Historical Development of QSAR

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Chapter: Medicinal Chemistry : Structure-Activity Relationship and Quantitative Structure Activity Relationship

In early 1868, Crum-Brown and Fraser published an equation, which is considered to be the first general equation of QSAR.


In early 1868, Crum-Brown and Fraser published an equation, which is considered to be the first general equation of QSAR. Richet discovered that the toxicity of organic compounds (aldehyde, alcohol, ethers, ketone, etc.) inversely follow their water solubility. Later, Meyer and Overton have worked independently and observed the linear relationships between lipophilicity (oil-water partition coefficients) and narcotic activities. Further, Fuhner has given the first evidence of additivity of groups contributing to biological activity values in a homologous series of compounds for their narcotic activity. Ferguson postulated that the thermodynamic principles could be related to drug activities.

After 1950, QSAR methodology has progressed remarkably. During this year, Bruice, Kharasch, and Winzler reported group contributions to biological activity values in a series of thyroid hormone analogues; this may be considered as a first Free-Wilson-type analysis. Zahradnik has tried to apply the concept of the Hammett equation. However, significant progress has occurred in the field of QSAR in 1960s through the research work of Bocek and Kopecky, Hansch, Free-Wilson and Fujita. Among these, only Bocek-Kopecky method has become unsuccessful due to the involvement of a number of parameters. Among the different methods, Hansch, Free-Wilson, and modified Free-Wilson approaches are the widely practiced ones for modelling the biological response. Also, QSAR is one of the approaches attracting increasing levels of interest in the pharmaceutical industry as a productive and cost-effective technology in the search for novel lead compounds.

Hansch Analysis

QSAR based on Hammett’s relationship utilize electronic properties as the descriptors of structures. Difficulties were encountered when investigators attempted to apply Hammett-type relationships to biological systems, indicating that other structural descriptors were necessary. In 1962, Hansch et al entered the scenario with the numerical information on lipophilicity, electronic, and steric effect on the model development. The general form of Hansch equation is as follows:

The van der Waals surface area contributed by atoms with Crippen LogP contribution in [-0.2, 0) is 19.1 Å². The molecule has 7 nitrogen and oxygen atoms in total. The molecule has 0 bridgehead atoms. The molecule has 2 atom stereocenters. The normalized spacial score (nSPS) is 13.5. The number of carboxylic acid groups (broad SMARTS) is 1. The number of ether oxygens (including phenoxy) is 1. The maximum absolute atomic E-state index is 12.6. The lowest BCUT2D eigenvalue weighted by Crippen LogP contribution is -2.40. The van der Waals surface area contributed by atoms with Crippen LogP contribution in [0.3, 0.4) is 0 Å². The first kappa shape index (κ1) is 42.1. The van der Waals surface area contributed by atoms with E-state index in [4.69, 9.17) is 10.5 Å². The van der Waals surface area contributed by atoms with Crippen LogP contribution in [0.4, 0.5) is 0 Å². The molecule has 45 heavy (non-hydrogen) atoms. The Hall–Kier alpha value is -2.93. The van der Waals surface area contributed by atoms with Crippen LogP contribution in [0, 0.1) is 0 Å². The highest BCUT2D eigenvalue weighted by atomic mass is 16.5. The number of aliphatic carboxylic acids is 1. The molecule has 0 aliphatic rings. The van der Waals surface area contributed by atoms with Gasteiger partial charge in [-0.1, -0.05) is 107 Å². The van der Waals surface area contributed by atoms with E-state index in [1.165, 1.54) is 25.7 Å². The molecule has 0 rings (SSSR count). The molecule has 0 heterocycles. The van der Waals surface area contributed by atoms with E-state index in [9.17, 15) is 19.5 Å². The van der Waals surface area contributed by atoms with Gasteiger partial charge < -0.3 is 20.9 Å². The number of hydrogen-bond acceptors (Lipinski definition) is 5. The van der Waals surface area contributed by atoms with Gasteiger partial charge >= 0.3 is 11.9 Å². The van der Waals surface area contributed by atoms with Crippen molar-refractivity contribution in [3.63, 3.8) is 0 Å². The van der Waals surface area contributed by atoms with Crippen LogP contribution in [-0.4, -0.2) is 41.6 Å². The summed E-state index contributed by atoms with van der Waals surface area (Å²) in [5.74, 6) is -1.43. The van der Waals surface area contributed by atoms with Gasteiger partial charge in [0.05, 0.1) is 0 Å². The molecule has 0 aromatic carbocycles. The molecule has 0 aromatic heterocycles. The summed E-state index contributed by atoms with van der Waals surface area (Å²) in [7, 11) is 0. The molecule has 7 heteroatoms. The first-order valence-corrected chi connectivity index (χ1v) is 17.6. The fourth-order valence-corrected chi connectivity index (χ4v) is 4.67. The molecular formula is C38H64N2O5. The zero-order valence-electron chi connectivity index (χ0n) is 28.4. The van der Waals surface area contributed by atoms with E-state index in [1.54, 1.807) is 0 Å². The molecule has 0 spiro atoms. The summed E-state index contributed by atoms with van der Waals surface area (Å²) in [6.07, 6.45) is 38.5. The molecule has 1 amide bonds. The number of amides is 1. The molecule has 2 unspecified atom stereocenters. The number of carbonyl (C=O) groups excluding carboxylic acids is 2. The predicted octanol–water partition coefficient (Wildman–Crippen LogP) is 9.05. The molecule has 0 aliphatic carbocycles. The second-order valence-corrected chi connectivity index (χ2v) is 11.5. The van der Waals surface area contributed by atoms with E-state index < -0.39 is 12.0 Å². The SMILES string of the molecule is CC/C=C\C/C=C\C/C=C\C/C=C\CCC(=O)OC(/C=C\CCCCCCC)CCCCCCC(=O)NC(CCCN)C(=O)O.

Log BA = a log p + b σ + c Es + constant (linear)

Log BA = a log p + b (log p)2 + c σ + d Es + constant (nonlinear)

Hansch model correlates biological activity with physicochemical properties. The coefficients (a, b, c, d, and constant) are determined by multiple regression analysis.

Free-Wilson Analysis

It is also known as the additivity model or de novo approach. This method is based on the assumption that the introduction of a particular substituent at a particular molecular position always contributes in the same way to the biological potency of the whole molecule, as expressed by the equation:

Log BA = contribution of unsubstituted parent compound + contribution of corresponding substituents 

Log BA = μ + Σi ai aj

where ai = number of positions at which substitution occurs

aj = number of substituents at that position

μ = overall average.

The equation is solved by MLR using the presence (1) or absence (0) of the different substituents as independent parameters, while the measured activity serves as dependent variable.

Mixed Approach

Kubinyi has presented the combination of Hansch and Free-Wilson approach as mixed approach.

Log BA = k1 π + k2 σ + k3 Es + k (Hansch analysis)

Log BA = μ + Σ ai aj (Free-Wilson approach) 

So, the mixed approach can be written as

Log BA =Σ ai aj + Σ ki ϕj + k

Where Σ (ai aj ) is the Free-Wilson part for the substituents

ϕj = σ, π and Es contribution of the parent skeleton.

Among the above-mentioned approaches, Hansch approach became the most popular approach in QSAR. The high-dimensional QSAR analyses (3D, 4D, and 5D) are developed to avoid pitfalls of classical method and to create the hypothetical drug receptor model.


  • It gives quantifying the relationship between structure and activity with their physiochemical property basis.

  • Possible to make predictions of designed compounds before the chemical synthesis of novel analogues.

  • It may help to understand the interactions between functional group of designed molecules and their activity of target enzyme or protein.


  • Due to biological data experimental error it may give false correlations.

  • If training set of molecule is less, the data may not reflect the complete property and it cannot be used to predict the most active compounds.

  • In some 3D QSAR study ligands binding receptor or protein may not be available in that case the

common approach result may not represent the reality.

  • Cannot expect that the QSAR works all the time give successful applications.

A model perfectly predicts that the training data may not be good or even useless for prediction. The problem of QSAR is to find coefficients C0, C1 , ... , Cn such that

Biological activity = C0 + (C1 × P1) + ... + (Cn × Pn

and the prediction error is minimized for a list of given compounds.

Partial least squares (PLSs) is a technique used for computation of the coefficients of structural descriptors.

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